In a fireside last night we had after stake conference, President Campos talked and anounced two things.  After his really great talk on members being involved in missionary work (the best part was when he used video clips from that were in English with subtitles) he announced that we where going to get another set of missionaries in Abaetetuba and that the construction of a chapel is going to start at the end of the year!  Everyone was really happy and it took my a bit to understand what was going to happen.  It was great.  A lot of people were crying (for joy) and it was amazing to see.
I get to brag about my Mormon heritage a lot.  Everyone here is a convert and they always ask me how long I've been a member.  Funny, no one asks that in the U.S.
Oh yeah, and on Saturday I got really sick.  We were in Janaina's house (our recent convert) teaching her, her mom, and her sister, when it started raining.  Right about this time I started feeling like I was going to throwup but I didn't want to say anything and I didn't know how.  I was going to wait it out but the rain kept coming down really hard so I ended up asking where I could throw up in Portuguese and international sign language.  We rested the rest of the day.  I'm better now.
Well, I'm out of time.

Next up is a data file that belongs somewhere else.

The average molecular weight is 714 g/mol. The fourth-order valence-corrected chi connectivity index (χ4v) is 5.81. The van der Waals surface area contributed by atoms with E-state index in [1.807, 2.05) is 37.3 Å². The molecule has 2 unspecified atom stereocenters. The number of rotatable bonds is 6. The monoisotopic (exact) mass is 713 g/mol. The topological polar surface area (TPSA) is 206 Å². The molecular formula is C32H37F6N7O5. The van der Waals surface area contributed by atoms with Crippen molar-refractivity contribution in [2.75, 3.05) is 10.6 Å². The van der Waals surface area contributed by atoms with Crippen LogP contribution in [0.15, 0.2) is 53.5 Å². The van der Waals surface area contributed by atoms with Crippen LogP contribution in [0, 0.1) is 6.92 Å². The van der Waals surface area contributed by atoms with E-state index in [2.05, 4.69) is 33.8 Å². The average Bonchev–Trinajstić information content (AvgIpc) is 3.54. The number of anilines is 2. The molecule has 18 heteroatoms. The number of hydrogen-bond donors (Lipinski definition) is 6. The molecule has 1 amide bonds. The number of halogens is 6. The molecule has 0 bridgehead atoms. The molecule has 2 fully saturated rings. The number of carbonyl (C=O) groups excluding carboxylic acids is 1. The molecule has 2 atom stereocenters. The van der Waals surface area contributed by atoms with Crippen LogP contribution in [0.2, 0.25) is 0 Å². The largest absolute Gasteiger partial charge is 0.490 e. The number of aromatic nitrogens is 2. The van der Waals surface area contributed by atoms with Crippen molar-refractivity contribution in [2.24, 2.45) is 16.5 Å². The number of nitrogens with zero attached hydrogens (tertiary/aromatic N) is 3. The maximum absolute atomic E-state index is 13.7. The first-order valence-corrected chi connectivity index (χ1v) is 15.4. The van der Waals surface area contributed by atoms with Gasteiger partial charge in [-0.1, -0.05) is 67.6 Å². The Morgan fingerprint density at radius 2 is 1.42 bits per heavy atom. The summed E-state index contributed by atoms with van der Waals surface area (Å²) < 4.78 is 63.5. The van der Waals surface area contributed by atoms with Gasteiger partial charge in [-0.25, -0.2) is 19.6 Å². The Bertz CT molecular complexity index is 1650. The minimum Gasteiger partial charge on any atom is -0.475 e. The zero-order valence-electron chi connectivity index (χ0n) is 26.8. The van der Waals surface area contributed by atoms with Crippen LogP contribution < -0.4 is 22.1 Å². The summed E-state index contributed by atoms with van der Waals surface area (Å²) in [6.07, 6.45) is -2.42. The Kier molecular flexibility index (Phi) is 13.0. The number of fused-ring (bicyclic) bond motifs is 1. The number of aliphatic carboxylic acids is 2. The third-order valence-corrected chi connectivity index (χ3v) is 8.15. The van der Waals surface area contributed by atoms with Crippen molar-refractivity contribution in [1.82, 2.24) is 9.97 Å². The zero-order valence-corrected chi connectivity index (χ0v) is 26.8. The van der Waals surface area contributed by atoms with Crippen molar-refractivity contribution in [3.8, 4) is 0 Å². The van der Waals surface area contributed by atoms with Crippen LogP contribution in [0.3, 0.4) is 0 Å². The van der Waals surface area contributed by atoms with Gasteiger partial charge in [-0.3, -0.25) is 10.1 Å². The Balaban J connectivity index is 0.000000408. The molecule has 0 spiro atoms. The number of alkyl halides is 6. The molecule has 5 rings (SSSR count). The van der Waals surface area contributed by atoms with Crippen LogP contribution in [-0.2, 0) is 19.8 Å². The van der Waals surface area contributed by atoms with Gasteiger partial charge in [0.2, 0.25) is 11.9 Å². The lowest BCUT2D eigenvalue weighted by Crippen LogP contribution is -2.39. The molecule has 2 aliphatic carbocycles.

Love you all!

Wednesday, November 9, 2011

What Happens Before You Get Fluent in a Language

Hey everyone!

I have received one letter from you, Mom, and another from Grandma Campbell.  Both were sent to Cali. I was really excited to get your letters.  I'm really happy for all of you.  Emma, keep working hard and having fun.  Eliza, I love getting your letters even if I don´t have time to respond.  I'll try to write some more thoughts for all of you in paper letters, but I am not supposed to write letters during the week, only on p-day.  I miss you all a lot!  Dan are you still going to do karate?

I don't really know how to write with Mission Ties.  I'll try to work it out in this next week, but I don't have much time.  My companion has a bit of a weird perspective of schedules.  We don't start p-day at 10:30, or he´ll try to switch study to the afternoon. I will be spending the rest of my day doing laundry.